Ferrari strongly recommends a durable power of attorney with health care surrogate designation. This legal document includes the medical directives covered in a living will, but it also gives the person you name the ability to handle your finances, should you become incapacitated for any reason.


“If you can’t communicate with the physician, this allows the person you designated to speak with the doctors on your behalf,” Ferrari explains. “A regular power of attorney terminates upon incapacitation, but a durable power of attorney, under Florida statutes, survives incapacity and does away with the need for guardianship. This document is most important because it works while you’re living. If you become physically and or mentally incapacitated, this person can conduct your financial affairs while you are incapacitated. If it’s a long-term situation, like Alzheimer’s disease, a durable power of attorney takes the place of a guardianship being appointed by the court.”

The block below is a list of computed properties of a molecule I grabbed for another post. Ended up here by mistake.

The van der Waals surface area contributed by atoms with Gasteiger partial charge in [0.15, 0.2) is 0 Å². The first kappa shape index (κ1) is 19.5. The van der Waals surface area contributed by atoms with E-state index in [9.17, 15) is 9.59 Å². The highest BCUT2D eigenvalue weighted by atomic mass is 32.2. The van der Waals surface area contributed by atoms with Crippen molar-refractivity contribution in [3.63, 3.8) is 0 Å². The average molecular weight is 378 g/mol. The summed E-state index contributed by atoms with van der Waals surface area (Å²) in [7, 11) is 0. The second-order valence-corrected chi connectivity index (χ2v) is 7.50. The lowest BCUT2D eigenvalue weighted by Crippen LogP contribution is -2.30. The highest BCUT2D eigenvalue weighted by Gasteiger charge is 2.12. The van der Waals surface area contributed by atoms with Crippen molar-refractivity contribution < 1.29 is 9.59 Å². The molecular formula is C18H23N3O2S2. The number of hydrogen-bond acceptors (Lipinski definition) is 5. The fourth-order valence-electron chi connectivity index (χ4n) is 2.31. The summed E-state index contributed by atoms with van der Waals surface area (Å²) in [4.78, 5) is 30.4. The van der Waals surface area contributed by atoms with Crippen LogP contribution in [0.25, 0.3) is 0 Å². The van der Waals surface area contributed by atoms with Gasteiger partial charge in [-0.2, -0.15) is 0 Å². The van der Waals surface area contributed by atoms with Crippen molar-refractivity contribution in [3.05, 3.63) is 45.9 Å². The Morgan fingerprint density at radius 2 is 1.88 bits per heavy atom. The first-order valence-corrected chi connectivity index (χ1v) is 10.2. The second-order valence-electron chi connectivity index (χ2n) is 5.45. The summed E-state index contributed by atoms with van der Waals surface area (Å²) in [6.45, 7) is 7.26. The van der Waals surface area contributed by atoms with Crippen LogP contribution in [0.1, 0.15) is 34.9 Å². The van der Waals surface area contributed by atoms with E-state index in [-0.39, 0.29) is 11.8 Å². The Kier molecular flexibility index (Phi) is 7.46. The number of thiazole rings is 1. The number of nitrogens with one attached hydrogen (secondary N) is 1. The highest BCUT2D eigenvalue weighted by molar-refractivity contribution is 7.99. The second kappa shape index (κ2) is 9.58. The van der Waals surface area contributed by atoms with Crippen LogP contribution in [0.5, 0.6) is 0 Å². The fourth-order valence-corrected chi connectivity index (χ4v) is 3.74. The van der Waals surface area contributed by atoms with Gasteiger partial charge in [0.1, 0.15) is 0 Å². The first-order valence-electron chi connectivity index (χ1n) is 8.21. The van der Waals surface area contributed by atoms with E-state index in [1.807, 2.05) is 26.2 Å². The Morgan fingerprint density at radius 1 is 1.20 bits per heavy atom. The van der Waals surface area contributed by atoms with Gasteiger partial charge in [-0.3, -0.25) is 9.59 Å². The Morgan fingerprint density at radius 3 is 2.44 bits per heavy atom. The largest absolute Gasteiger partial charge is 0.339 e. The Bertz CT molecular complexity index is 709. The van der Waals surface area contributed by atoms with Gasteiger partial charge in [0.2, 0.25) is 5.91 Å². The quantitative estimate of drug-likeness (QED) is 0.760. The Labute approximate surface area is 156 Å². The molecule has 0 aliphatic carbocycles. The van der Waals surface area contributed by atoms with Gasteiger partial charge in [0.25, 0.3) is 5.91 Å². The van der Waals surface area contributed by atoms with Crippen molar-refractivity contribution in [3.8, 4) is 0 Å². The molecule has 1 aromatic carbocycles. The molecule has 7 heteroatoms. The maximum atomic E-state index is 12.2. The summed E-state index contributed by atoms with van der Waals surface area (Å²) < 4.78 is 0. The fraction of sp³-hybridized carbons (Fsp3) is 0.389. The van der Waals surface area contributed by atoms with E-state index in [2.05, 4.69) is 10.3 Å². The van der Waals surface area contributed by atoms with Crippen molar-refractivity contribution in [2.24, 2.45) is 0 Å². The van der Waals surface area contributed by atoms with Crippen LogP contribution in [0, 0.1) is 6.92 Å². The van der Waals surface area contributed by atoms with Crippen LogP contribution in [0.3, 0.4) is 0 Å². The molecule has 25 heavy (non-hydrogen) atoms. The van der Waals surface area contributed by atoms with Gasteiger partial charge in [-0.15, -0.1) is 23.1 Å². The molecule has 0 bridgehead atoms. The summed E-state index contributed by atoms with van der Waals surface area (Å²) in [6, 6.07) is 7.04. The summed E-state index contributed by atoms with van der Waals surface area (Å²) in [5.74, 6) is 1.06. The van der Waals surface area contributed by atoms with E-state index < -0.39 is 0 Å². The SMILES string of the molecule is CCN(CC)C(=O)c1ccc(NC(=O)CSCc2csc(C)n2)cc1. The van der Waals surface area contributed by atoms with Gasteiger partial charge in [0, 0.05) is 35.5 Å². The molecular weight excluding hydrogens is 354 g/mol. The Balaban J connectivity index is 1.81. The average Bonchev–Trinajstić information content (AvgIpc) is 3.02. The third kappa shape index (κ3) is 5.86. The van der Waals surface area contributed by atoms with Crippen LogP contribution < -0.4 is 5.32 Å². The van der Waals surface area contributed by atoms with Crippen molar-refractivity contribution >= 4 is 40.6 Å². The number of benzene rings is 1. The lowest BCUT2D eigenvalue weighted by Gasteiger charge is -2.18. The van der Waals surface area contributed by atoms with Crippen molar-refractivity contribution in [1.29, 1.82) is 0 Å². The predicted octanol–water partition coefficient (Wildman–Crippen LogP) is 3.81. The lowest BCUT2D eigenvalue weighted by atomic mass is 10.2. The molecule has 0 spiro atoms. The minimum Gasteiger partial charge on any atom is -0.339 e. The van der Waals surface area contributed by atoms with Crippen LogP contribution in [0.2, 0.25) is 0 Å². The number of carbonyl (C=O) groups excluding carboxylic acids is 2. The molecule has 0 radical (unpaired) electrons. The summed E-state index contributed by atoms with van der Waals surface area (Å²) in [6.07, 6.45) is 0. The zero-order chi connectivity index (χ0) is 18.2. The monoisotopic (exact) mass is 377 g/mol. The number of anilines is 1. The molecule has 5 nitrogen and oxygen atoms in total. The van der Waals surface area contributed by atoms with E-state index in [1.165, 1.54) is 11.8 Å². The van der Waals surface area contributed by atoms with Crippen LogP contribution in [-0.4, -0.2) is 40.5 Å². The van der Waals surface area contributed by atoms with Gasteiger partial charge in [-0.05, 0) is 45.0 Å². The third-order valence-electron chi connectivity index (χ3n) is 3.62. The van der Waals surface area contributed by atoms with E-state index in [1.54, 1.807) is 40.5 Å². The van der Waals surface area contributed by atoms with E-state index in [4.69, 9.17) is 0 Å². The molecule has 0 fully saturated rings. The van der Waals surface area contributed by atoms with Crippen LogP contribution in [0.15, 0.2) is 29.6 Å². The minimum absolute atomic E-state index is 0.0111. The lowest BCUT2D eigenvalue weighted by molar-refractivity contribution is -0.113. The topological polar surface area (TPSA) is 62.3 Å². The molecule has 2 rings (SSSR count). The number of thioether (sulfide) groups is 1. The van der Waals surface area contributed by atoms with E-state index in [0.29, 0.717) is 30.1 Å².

You might be concerned that a durable power of attorney gives too much authority to someone else when it comes to your finances. State laws take this into account. In Florida, for example, it’s a felony if the person designated with durable power of attorney takes money from your account(s) for their personal use. Under state law, they have a legal duty to make financial decisions strictly for your benefit.


Beware that laws relating to durable power of attorney can vary from state to state. They can be very specific, so you should always have this document prepared by an attorney. Don’t go the online route here!


If you are married and/or have children, it’s important to have a life insurance policy in place… even if you don’t own a home or anything of significant value. The policy offers a safety net that passes outside of probate and automatically passes to the designated beneficiaries.



Keep It Up To Date


“It’s important to update your estate planning materials whenever there are significant life changes or events, such as children, marriage, divorce, changes in the valuation of businesses, property being sold or bought, etc. or in the event the government changes laws that apply,” notes McFarland.


“You are responsible for establishing an estate plan that will accomplish your goals; therefore, it’s imperative to hire competent professionals to help achieve this.”